girls and boys primary school enrollment.
mortality, child malnutrition, and maternal mortality are particularly
high in eastern dzongkhags like Mongar, Lhuntse, Trashiyantse, Pemagatsel,
and Samdrupjongkhar. The main causes of infant mortality and child malnutrition
are inadequate and poor diet, lack of adequate sanitation, hygiene and
clean water supply, the report states. In Bhutan, 63 out of the 224 responding
geogs and towns report food insecurity, and 16 geogs in Thimphu, Wangdue,
Lhuntse, Mongar and Pemagatsel report food insecurity for more than one
month every year.
79 percent of Bhutan's population survives on farming alone. From the approximately
46,000 square kilometers land area, less than 10 percent is arable. Almost
40 percent of all units are less than self-sufficient in cereal production.
These local units make up about one-third of the country's population.
With population growth rate of over three percent and with no scope for
expansion of agriculture land area, the rate of national policy of self-sufficiency
will decline rather than increase in the coming years, says the report.
Gasa and Zhemgang account for the lowest or no economic activities taking
place at all.
strong donor support, huge investments were made in physical and social
infrastructure in the past years. But going by the study, most households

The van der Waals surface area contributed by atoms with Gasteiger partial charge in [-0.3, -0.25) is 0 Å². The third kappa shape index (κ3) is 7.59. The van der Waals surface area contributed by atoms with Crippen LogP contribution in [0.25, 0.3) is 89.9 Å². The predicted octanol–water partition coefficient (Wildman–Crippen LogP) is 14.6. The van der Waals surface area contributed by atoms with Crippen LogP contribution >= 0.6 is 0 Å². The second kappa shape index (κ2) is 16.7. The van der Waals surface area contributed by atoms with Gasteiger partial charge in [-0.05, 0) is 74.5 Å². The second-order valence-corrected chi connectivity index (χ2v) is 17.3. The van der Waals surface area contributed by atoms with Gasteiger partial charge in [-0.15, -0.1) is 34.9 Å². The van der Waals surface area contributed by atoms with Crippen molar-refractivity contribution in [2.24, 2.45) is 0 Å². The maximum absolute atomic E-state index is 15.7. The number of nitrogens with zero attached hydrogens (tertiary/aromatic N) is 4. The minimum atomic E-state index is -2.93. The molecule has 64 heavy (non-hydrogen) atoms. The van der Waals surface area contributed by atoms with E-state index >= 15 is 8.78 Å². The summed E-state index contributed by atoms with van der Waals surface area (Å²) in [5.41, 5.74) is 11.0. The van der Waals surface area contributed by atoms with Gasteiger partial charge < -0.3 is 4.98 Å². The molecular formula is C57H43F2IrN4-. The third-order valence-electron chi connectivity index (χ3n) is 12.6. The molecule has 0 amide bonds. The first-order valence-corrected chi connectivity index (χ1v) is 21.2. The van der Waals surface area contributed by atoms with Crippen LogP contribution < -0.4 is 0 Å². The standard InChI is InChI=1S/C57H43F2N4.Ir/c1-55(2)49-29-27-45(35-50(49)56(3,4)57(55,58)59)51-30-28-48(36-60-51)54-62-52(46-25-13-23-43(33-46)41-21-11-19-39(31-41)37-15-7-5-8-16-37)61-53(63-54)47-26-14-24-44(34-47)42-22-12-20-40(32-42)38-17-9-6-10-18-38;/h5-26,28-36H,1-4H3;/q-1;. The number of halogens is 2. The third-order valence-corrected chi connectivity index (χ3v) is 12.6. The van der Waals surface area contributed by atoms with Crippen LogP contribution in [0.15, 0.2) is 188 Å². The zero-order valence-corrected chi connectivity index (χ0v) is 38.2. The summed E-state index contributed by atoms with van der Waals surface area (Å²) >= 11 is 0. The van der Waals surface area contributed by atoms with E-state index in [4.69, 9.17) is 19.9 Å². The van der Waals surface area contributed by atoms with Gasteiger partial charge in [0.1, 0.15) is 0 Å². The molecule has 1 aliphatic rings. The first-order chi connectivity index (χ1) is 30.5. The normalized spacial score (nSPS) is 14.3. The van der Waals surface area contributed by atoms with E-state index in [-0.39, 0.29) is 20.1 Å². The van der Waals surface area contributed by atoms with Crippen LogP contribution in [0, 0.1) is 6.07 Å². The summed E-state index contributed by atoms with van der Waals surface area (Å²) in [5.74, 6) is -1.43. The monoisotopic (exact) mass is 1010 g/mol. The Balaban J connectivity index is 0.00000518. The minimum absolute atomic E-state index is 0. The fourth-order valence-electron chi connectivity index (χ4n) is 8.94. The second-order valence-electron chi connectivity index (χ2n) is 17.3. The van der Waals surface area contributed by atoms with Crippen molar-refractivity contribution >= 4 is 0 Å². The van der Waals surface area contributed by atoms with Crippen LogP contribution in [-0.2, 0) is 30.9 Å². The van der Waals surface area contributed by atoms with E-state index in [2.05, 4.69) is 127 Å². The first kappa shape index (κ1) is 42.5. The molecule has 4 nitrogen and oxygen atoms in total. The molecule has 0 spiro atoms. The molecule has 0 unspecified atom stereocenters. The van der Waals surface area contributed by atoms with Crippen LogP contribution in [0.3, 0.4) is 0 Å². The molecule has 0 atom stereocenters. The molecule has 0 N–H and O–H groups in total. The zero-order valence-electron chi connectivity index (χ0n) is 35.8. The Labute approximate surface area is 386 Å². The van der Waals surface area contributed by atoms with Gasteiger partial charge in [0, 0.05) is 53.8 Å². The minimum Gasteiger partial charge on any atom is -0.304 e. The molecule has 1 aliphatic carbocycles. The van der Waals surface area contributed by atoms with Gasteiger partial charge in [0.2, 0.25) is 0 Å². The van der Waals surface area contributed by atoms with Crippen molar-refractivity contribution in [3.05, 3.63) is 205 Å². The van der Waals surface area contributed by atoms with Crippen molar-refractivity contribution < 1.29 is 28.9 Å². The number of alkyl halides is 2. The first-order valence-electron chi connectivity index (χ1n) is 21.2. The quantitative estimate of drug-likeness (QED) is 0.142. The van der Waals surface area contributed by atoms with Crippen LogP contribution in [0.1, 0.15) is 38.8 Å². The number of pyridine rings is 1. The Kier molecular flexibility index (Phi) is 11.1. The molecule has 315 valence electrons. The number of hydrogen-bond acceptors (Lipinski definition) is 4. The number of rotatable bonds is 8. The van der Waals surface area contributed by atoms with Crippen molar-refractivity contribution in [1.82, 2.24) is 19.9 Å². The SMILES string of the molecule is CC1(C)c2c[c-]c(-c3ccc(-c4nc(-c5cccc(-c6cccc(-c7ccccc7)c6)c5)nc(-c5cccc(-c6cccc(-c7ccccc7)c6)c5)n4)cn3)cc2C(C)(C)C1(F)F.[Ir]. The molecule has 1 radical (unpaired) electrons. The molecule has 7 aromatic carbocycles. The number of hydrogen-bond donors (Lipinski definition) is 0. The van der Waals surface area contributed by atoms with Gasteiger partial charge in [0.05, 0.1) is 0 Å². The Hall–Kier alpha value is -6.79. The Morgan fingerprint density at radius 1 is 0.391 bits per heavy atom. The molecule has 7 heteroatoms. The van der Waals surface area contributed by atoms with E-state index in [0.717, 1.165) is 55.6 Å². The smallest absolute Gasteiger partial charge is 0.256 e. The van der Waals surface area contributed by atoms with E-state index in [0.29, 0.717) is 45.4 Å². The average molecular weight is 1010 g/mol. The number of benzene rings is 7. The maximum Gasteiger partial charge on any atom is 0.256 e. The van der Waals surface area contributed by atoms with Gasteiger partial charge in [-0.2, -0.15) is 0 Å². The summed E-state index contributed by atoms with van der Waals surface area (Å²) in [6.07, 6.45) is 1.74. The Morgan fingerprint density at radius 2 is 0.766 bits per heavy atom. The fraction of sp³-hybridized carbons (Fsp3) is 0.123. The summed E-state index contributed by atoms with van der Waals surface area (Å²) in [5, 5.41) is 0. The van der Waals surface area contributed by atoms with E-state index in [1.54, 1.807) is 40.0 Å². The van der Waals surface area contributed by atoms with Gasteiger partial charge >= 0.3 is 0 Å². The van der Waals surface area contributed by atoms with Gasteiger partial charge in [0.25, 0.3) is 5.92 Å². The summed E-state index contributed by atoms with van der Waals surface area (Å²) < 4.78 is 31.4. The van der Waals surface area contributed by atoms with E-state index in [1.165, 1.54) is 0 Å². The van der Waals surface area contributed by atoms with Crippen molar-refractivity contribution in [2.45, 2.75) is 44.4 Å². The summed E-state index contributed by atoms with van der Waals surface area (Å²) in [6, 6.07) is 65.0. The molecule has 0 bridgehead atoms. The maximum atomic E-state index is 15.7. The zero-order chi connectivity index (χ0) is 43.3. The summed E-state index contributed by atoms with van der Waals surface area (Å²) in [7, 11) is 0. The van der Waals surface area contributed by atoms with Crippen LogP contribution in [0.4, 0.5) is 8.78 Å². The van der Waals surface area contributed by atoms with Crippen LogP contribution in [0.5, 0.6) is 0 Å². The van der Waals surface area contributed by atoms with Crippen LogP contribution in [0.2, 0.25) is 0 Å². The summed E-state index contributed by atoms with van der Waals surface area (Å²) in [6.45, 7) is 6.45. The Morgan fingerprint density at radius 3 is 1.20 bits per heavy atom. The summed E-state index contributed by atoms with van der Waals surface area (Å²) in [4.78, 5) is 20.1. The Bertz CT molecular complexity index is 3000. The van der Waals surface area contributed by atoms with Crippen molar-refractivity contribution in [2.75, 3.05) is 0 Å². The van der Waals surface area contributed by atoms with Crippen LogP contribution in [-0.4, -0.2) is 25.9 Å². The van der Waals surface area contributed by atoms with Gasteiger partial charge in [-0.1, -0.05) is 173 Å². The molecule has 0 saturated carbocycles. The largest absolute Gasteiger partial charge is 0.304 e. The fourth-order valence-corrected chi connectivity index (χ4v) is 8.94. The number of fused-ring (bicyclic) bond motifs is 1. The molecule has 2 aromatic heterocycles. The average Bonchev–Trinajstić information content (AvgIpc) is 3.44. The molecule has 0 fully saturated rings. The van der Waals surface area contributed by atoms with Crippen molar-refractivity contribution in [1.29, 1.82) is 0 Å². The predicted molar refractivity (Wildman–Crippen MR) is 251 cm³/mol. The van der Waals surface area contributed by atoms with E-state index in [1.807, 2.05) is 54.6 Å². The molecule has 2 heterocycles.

in Thimphu, Sarpang, Trashigang, and Tsirang geogs do not have access to
water supply. The lack of access to toilets or VIDP facilities is concentrated
in Paro and Samtse. Most households in rural areas do not have access to
electricity. The study reveals that only 35 percent of 202 geogs have access
to electricity. The physical facilities like access to piped or protected
water, access to toilets, and availability of electricity is poor in Punakha,
Trashigang, Tsirang, and Samtse, particularly in Lhuntse.
3,700 kilometers of road connect the various parts of the country. Despite
improvements in the expansion of road networks in the country, it is limited
in its coverage, the report states. Taking into account the 79 percent
of the population living in rural areas, access to transport services is
very important. Without rural roads, the remote areas are unable to catch
up with other parts of the country, the report states.
study reveals that one-third of all the geogs are not connected with feeder
roads. In another one-third of all geogs, few parts are connected and in
another one-third geogs, most parts are connected by feeder roads. Called
the tri-junction, most geogs of Mongar, Zhemgang, Pemagatsel, and Samdrup
Jongkhar have little or no access to roads. In these parts, six to seven
days are needed to reach a village.The study reveals that living standards
of people in geogs and villages that have access to roads are far better
off than those that do not have.
progress in the field of communication, the study points out that in about
two-third of all geogs, most households are required to travel for half
a day or more than a day to reach the nearest telephone service point,
and 83 geogs lack a postal agent.
ranking the dzongkhags according to the indicators, Gasa comes out as the
most vulnerable followed by Pemagatsel, Lhuntse and Zhemgang, with Trongsa
and Samdrupjongkhar alternating in fifth and sixth place. The study points
out that the majority of poor are concentrated in the South-Eastern parts
of the country with 53 geogs as the poorest. About 75 percent of the households
of the poorest geogs live in Pemagatsel, Zhemgang, Mongar,
Samdrupjongkhar, and Trashigang.
article was contributed by KUENSEL, Bhutan's National Newspaper 2001